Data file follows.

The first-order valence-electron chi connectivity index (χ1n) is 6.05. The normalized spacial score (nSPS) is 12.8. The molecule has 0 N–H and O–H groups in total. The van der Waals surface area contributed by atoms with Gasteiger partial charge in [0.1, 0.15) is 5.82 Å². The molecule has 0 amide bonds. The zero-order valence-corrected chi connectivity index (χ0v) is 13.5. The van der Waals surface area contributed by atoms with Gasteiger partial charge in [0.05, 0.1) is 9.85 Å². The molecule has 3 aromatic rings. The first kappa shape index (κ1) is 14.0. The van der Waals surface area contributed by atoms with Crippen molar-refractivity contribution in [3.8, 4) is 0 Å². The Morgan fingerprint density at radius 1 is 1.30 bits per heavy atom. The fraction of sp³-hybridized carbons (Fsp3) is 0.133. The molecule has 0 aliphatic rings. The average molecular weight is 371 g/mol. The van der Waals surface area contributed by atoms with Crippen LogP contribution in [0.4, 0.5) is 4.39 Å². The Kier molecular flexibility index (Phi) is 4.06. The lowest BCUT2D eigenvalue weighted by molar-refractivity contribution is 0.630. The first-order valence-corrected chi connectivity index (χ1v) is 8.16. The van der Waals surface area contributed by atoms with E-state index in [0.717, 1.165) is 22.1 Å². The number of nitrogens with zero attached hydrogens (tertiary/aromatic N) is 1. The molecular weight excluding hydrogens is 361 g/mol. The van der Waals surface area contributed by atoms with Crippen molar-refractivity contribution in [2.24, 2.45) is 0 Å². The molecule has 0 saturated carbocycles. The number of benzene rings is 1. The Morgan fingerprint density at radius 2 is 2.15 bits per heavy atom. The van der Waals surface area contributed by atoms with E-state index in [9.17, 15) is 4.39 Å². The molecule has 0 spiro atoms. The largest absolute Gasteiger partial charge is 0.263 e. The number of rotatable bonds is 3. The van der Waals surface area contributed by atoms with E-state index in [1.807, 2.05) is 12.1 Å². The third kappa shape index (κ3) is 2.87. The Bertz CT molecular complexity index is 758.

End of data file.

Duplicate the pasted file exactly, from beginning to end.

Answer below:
The first-order valence-electron chi connectivity index (χ1n) is 6.05. The normalized spacial score (nSPS) is 12.8. The molecule has 0 N–H and O–H groups in total. The van der Waals surface area contributed by atoms with Gasteiger partial charge in [0.1, 0.15) is 5.82 Å². The molecule has 0 amide bonds. The zero-order valence-corrected chi connectivity index (χ0v) is 13.5. The van der Waals surface area contributed by atoms with Gasteiger partial charge in [0.05, 0.1) is 9.85 Å². The molecule has 3 aromatic rings. The first kappa shape index (κ1) is 14.0. The van der Waals surface area contributed by atoms with Crippen molar-refractivity contribution in [3.8, 4) is 0 Å². The Morgan fingerprint density at radius 1 is 1.30 bits per heavy atom. The fraction of sp³-hybridized carbons (Fsp3) is 0.133. The molecule has 0 aliphatic rings. The average molecular weight is 371 g/mol. The van der Waals surface area contributed by atoms with Crippen LogP contribution in [0.4, 0.5) is 4.39 Å². The Kier molecular flexibility index (Phi) is 4.06. The lowest BCUT2D eigenvalue weighted by molar-refractivity contribution is 0.630. The first-order valence-corrected chi connectivity index (χ1v) is 8.16. The van der Waals surface area contributed by atoms with E-state index in [0.717, 1.165) is 22.1 Å². The number of nitrogens with zero attached hydrogens (tertiary/aromatic N) is 1. The molecular weight excluding hydrogens is 361 g/mol. The van der Waals surface area contributed by atoms with Crippen molar-refractivity contribution in [2.24, 2.45) is 0 Å². The molecule has 0 saturated carbocycles. The number of benzene rings is 1. The Morgan fingerprint density at radius 2 is 2.15 bits per heavy atom. The van der Waals surface area contributed by atoms with E-state index in [9.17, 15) is 4.39 Å². The molecule has 0 spiro atoms. The largest absolute Gasteiger partial charge is 0.263 e. The number of rotatable bonds is 3. The van der Waals surface area contributed by atoms with E-state index in [1.807, 2.05) is 12.1 Å². The third kappa shape index (κ3) is 2.87. The Bertz CT molecular complexity index is 758.